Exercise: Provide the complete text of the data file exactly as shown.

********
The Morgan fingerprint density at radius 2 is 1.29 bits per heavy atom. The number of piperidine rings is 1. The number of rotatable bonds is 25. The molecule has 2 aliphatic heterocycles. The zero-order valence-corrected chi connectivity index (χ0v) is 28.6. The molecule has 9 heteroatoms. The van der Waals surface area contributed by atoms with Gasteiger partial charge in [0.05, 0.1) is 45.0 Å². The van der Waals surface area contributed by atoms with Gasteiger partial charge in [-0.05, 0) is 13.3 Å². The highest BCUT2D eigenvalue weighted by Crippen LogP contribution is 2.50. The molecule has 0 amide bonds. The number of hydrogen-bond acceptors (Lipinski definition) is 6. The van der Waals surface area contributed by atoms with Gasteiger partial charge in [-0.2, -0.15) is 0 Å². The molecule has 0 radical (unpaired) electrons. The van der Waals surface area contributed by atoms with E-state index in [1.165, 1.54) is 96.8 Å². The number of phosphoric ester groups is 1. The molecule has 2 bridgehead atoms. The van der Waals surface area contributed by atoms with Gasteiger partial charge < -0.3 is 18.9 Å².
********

The Morgan fingerprint density at radius 2 is 1.29 bits per heavy atom. The number of piperidine rings is 1. The number of rotatable bonds is 25. The molecule has 2 aliphatic heterocycles. The zero-order valence-corrected chi connectivity index (χ0v) is 28.6. The molecule has 9 heteroatoms. The van der Waals surface area contributed by atoms with Gasteiger partial charge in [0.05, 0.1) is 45.0 Å². The van der Waals surface area contributed by atoms with Gasteiger partial charge in [-0.05, 0) is 13.3 Å². The highest BCUT2D eigenvalue weighted by Crippen LogP contribution is 2.50. The molecule has 0 amide bonds. The number of hydrogen-bond acceptors (Lipinski definition) is 6. The van der Waals surface area contributed by atoms with Gasteiger partial charge in [-0.2, -0.15) is 0 Å². The molecule has 0 radical (unpaired) electrons. The van der Waals surface area contributed by atoms with E-state index in [1.165, 1.54) is 96.8 Å². The number of phosphoric ester groups is 1. The molecule has 2 bridgehead atoms. The van der Waals surface area contributed by atoms with Gasteiger partial charge < -0.3 is 18.9 Å².